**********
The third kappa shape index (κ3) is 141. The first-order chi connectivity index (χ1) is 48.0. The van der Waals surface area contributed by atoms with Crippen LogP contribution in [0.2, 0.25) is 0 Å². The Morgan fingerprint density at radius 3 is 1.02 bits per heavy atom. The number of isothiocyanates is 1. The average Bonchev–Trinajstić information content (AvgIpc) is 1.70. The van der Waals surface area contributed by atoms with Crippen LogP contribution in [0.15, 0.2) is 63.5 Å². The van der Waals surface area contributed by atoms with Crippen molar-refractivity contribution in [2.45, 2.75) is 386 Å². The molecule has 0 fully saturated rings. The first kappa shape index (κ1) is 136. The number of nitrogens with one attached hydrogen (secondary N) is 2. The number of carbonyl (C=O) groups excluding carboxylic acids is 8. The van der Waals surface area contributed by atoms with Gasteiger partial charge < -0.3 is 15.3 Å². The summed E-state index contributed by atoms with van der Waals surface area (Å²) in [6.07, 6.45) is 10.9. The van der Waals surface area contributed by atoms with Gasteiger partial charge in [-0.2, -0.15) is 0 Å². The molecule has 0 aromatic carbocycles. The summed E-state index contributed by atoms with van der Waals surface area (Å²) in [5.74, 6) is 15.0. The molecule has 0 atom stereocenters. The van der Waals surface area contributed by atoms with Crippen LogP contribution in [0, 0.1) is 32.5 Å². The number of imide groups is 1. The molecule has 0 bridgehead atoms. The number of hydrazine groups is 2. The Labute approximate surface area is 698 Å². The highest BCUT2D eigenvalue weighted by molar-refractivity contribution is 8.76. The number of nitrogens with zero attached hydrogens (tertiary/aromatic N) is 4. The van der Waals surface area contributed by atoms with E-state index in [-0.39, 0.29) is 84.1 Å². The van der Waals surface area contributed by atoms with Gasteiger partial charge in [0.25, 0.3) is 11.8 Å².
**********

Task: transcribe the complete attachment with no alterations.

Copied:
The third kappa shape index (κ3) is 141. The first-order chi connectivity index (χ1) is 48.0. The van der Waals surface area contributed by atoms with Crippen LogP contribution in [0.2, 0.25) is 0 Å². The Morgan fingerprint density at radius 3 is 1.02 bits per heavy atom. The number of isothiocyanates is 1. The average Bonchev–Trinajstić information content (AvgIpc) is 1.70. The van der Waals surface area contributed by atoms with Crippen LogP contribution in [0.15, 0.2) is 63.5 Å². The van der Waals surface area contributed by atoms with Crippen molar-refractivity contribution in [2.45, 2.75) is 386 Å². The molecule has 0 fully saturated rings. The first kappa shape index (κ1) is 136. The number of nitrogens with one attached hydrogen (secondary N) is 2. The number of carbonyl (C=O) groups excluding carboxylic acids is 8. The van der Waals surface area contributed by atoms with Gasteiger partial charge < -0.3 is 15.3 Å². The summed E-state index contributed by atoms with van der Waals surface area (Å²) in [6.07, 6.45) is 10.9. The van der Waals surface area contributed by atoms with Gasteiger partial charge in [-0.2, -0.15) is 0 Å². The molecule has 0 aromatic carbocycles. The summed E-state index contributed by atoms with van der Waals surface area (Å²) in [5.74, 6) is 15.0. The molecule has 0 atom stereocenters. The van der Waals surface area contributed by atoms with Crippen LogP contribution in [0, 0.1) is 32.5 Å². The number of imide groups is 1. The molecule has 0 bridgehead atoms. The number of hydrazine groups is 2. The Labute approximate surface area is 698 Å². The highest BCUT2D eigenvalue weighted by molar-refractivity contribution is 8.76. The number of nitrogens with zero attached hydrogens (tertiary/aromatic N) is 4. The van der Waals surface area contributed by atoms with E-state index in [-0.39, 0.29) is 84.1 Å². The van der Waals surface area contributed by atoms with Gasteiger partial charge in [0.25, 0.3) is 11.8 Å².